You will notice two things. Firstly, most schools have pass rates over 60% and that unheralded schools such as Wanganui HS can have pass rates to rival Scholarship factories such as Palmerston North GHS and secondly, the mix of unit to achievement standards varies massively.


It is interesting to follow the changing MIX of unit and achievement standards over time at a single school.
For example, School A above had a NCEA1 pass rate in 2003 of 49% (U45/A55), by 2006 the pass rate was 69% (U55/A45) and in 2007 the pass rate was 70% and the mix (U65/A35).
Notice anything? Between 2003 and 2006 the ratio of unit standards to achievement standards was flipped and in the following year the trend steepened to the point where a mere 35% of credits awarded school-wide at Y11 were"achievement standards".

Naturally, the principal can point to these figures as a success. They will have achieved their performance goals and will trumpet that in newsletters.
Perhaps parents and Boards of Trustees need to be more canny!


Lastly, the consistency of certain schools and their unwillingness to play the game of mixing standards shows through in the statistics. In 2003, Wellington College's pass rate was 79% U5/A95; in 2006, 83% U12/A88; in 2007, 82% U9/A91. In 2003 Palmerston North BHS pass rate was 80%, (U15/A85) and their most recently published 2007 results are about the same with the same standards mix. In comparison, the 2004 New Zealand pass rate was 54%, by 2008 it had risen to 63%.
Is it any wonder that once schools realized they could give the impression of academic improvement that the pass rate has inflated 9-10% over four years?
Have schools such Wellington College stood still or are other schools more cynical and playing the system if allowed by their BOT?

The stats for your school are available here: NZQA School Stats.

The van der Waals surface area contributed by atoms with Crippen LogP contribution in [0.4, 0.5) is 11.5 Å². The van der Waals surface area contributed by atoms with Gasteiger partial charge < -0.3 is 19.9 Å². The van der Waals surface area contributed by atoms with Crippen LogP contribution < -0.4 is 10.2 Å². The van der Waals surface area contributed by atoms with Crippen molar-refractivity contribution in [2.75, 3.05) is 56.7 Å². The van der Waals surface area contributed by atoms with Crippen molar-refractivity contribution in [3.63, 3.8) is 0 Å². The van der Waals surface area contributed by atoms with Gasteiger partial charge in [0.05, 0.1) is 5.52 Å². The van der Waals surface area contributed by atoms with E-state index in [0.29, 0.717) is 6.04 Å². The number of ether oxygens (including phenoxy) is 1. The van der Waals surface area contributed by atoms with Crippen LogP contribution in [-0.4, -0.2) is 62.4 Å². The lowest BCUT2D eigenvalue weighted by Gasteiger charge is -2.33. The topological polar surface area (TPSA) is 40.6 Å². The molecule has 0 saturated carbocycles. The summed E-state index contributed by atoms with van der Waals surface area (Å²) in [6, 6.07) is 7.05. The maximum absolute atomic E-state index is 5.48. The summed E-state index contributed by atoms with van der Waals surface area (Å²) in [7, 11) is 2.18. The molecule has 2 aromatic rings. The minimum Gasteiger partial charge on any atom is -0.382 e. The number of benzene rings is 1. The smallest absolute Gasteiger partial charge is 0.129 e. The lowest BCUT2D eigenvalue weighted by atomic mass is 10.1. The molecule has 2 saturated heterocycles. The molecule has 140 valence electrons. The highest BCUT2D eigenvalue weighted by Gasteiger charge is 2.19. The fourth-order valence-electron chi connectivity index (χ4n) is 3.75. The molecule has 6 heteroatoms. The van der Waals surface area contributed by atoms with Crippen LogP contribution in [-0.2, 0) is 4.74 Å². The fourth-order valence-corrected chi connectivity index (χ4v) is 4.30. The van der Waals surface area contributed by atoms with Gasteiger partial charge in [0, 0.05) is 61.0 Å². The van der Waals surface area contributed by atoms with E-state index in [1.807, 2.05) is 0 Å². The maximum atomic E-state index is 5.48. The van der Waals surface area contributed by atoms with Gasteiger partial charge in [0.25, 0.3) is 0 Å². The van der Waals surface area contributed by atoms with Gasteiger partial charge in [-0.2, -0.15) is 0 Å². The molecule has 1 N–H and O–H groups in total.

Method: the data used above are taken for a particular year, in this case 2006, and "Percentage" display selected. The NCEA1 "pass rate" is the "% of roll achieving greater than or equal to 80 credits (80 credits is the requirement for obtaining NCEA). The unit to achievement standard mix for that year level (Y11) is found in the same column, "% of NQF results gaining credit". Unit standards are awarded as "pass" while "achievement standards" have the passing grades achieve, merit, and excellence. Anecdotally, the unofficial rule of thumb is that "acheive" is in the range of 30-65%, "merit" is 65-80%, and "excellence" is 80-100%.

2 comment(s):

Lucyna Maria said...

Surely any school using NCEA stats to "prove" it's now a better school would be shooting itself in the foot anyway. To state the obvious, NCEA is not really considered academically challenging anyway.

border collie said...

Look in the foyer for the stated academic goals of the school, they'll be there somewhere. That's part of how principals show their BOT that they are hitting professional targets.
Targets will be framed in terms of NCEA pass rates.

What other way is there to track improvement, particularly academic improvement for a school?

Achievement standards can be challenging which explains the "low" pass rates of Westlake and Grammar. Instead of chasing a high passrate they have the integrity to offer a challenging cirriculum to their students.

NCEA is more like the paper-mixing within a university degree than what those over 23 years old experienced at school.
It should be appreciated that UNIT standards are a different beast from ACHIEVEMENT standards. UNITS are easier in most subjects and their criteria for assessment is much looser. When you see unit standards dominating the curriculum and a pass rate steaming beyond 70% then I would be very cautious.

For example from above, PNGHS performance of 82% passrate is "better" than Wanganui HS 88% because PNGHS hit 82% with a curriculum that was 88% achievement standards. Chilton St James gets a 99% pass rate of Y11 NCEA1 with 89% of the curriculum composed of achievement standards! Very impressive.